Naturally, I’m a little bit of a chord guy. I literally wrote the book on it! Really though, something that many players are interested in is chord shapes and different inversions of chords. Because they think that there is gold in them hills – and there is. But you’ve kind of got to have a little bit of a guidebook for applying them. Because a lot of people, they learn the chords and then they don’t do anything with them. Which is fine, I guess, but they’re so excited to study them and practice them and, you know, I send them away with some things to work on and some new shapes. And the next year when I see them they’re playing the same exact thing because they didn’t really know how to use them or to apply them.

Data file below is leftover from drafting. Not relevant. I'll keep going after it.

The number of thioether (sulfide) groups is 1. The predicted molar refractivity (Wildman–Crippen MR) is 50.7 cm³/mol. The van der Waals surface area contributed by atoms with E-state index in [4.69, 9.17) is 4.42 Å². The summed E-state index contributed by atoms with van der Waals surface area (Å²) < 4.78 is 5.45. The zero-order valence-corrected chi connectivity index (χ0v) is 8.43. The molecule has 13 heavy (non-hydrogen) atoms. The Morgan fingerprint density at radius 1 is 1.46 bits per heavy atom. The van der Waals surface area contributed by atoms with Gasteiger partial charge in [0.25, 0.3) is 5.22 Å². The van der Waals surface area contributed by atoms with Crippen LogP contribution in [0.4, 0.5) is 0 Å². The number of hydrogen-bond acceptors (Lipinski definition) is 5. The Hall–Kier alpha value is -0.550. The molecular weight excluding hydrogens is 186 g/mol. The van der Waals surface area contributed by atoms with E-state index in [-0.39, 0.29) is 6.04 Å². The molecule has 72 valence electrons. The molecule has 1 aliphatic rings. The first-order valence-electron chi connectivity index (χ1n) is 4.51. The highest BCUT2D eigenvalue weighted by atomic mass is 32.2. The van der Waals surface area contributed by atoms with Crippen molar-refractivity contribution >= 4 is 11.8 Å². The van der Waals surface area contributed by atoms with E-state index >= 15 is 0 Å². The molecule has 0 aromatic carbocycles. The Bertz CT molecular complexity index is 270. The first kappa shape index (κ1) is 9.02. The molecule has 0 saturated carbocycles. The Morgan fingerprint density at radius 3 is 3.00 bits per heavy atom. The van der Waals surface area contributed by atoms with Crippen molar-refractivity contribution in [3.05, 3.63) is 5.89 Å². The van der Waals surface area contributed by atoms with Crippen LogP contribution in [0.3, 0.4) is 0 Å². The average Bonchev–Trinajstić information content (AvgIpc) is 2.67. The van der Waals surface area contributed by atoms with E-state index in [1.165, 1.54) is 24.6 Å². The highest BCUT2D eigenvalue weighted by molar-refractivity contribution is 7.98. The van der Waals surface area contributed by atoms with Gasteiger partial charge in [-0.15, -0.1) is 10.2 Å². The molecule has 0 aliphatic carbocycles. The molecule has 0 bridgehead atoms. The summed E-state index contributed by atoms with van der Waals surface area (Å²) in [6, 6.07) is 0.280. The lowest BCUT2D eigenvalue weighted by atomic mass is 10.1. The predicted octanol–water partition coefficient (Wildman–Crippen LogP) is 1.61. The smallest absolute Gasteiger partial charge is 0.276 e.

For instance, you have a standard… Let’s move to F just so we can play something that’s a little bit more sonically interesting than the normal C we’re used to. So if I have a standard open F chord, that is one inversion of the chord. It’s one chord shape, one kind of harmonic package that I can choose from. And inside of that there are a handful of different notes that create the different tones that make up the chord. Right? Basic crash course not-very-theory theory. If I select certain notes out of that I can get even more mileage like we were talking about… Even without meaning to I played a little bit of like a Stevie Wonder song where the guitarist only plays a few notes. Is that “For Once in my Life”? I think. I don’t know if that’s actually what they played, but that’s kind of what it’s reminding me of… and again there’s a little idea seed. Take the little guitar stabby part from the beginning of “For Once in my Life.” All of this is inspiration. That’s a basic F chord, but if I want to play a more complex version of that chord I can move up to the fretboard to another sort of package of harmony notes. And in this case I’m going to move up to the 8th fret [Music] which is our root inversion F chord. And from the top string down to the bottom strings the fret numbers are 10 9 8 8. So you get a higher tone because there are higher notes inside of the chord. And with this extra range above the normal F chord you have some more sonic options. You could just with using this chord inversion go right back to strumming your favorite strumming pattern using that new inversion when you felt like it was appropriate. Like I could play something simple along these lines, where I’m just kind of staying on F for a while, but I’m moving between the inversions and that movement creates interest. That kind of a thing where it sounds like there’s more happening than actually is happening, harmonically. Because harmonically I’m just staying on F, but on the instrument I’m changing which harmony notes I’m highlighting.